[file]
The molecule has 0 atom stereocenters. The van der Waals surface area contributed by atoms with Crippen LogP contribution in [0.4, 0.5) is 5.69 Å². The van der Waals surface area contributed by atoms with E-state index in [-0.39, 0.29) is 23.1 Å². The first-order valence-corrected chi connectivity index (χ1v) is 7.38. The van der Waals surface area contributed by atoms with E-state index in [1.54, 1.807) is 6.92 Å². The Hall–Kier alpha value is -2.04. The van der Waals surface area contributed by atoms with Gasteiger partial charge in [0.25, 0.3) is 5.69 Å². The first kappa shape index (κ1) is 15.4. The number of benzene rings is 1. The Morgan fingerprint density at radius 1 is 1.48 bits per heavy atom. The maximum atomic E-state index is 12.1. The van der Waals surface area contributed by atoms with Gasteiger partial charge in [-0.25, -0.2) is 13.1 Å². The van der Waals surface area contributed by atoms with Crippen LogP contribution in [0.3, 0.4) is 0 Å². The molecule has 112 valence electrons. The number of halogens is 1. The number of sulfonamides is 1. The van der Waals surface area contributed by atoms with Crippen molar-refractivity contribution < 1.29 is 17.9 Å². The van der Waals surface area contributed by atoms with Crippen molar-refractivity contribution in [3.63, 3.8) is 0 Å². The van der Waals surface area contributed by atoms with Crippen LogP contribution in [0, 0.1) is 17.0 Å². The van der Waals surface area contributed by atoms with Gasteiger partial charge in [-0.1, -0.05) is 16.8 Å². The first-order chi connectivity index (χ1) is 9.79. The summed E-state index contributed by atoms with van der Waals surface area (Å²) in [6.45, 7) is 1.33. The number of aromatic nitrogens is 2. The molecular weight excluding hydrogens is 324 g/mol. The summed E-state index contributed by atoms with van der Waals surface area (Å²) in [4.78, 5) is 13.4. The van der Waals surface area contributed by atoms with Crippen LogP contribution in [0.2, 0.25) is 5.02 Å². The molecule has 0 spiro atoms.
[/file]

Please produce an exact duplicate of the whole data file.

The molecule has 0 atom stereocenters. The van der Waals surface area contributed by atoms with Crippen LogP contribution in [0.4, 0.5) is 5.69 Å². The van der Waals surface area contributed by atoms with E-state index in [-0.39, 0.29) is 23.1 Å². The first-order valence-corrected chi connectivity index (χ1v) is 7.38. The van der Waals surface area contributed by atoms with E-state index in [1.54, 1.807) is 6.92 Å². The Hall–Kier alpha value is -2.04. The van der Waals surface area contributed by atoms with Gasteiger partial charge in [0.25, 0.3) is 5.69 Å². The first kappa shape index (κ1) is 15.4. The number of benzene rings is 1. The Morgan fingerprint density at radius 1 is 1.48 bits per heavy atom. The maximum atomic E-state index is 12.1. The van der Waals surface area contributed by atoms with Gasteiger partial charge in [-0.25, -0.2) is 13.1 Å². The van der Waals surface area contributed by atoms with Crippen LogP contribution in [0.3, 0.4) is 0 Å². The molecule has 112 valence electrons. The number of halogens is 1. The number of sulfonamides is 1. The van der Waals surface area contributed by atoms with Crippen molar-refractivity contribution < 1.29 is 17.9 Å². The van der Waals surface area contributed by atoms with Crippen molar-refractivity contribution in [3.63, 3.8) is 0 Å². The van der Waals surface area contributed by atoms with Crippen LogP contribution in [0, 0.1) is 17.0 Å². The van der Waals surface area contributed by atoms with Gasteiger partial charge in [-0.1, -0.05) is 16.8 Å². The first-order chi connectivity index (χ1) is 9.79. The summed E-state index contributed by atoms with van der Waals surface area (Å²) in [6.45, 7) is 1.33. The number of aromatic nitrogens is 2. The molecular weight excluding hydrogens is 324 g/mol. The summed E-state index contributed by atoms with van der Waals surface area (Å²) in [4.78, 5) is 13.4. The van der Waals surface area contributed by atoms with Crippen LogP contribution in [0.2, 0.25) is 5.02 Å². The molecule has 0 spiro atoms.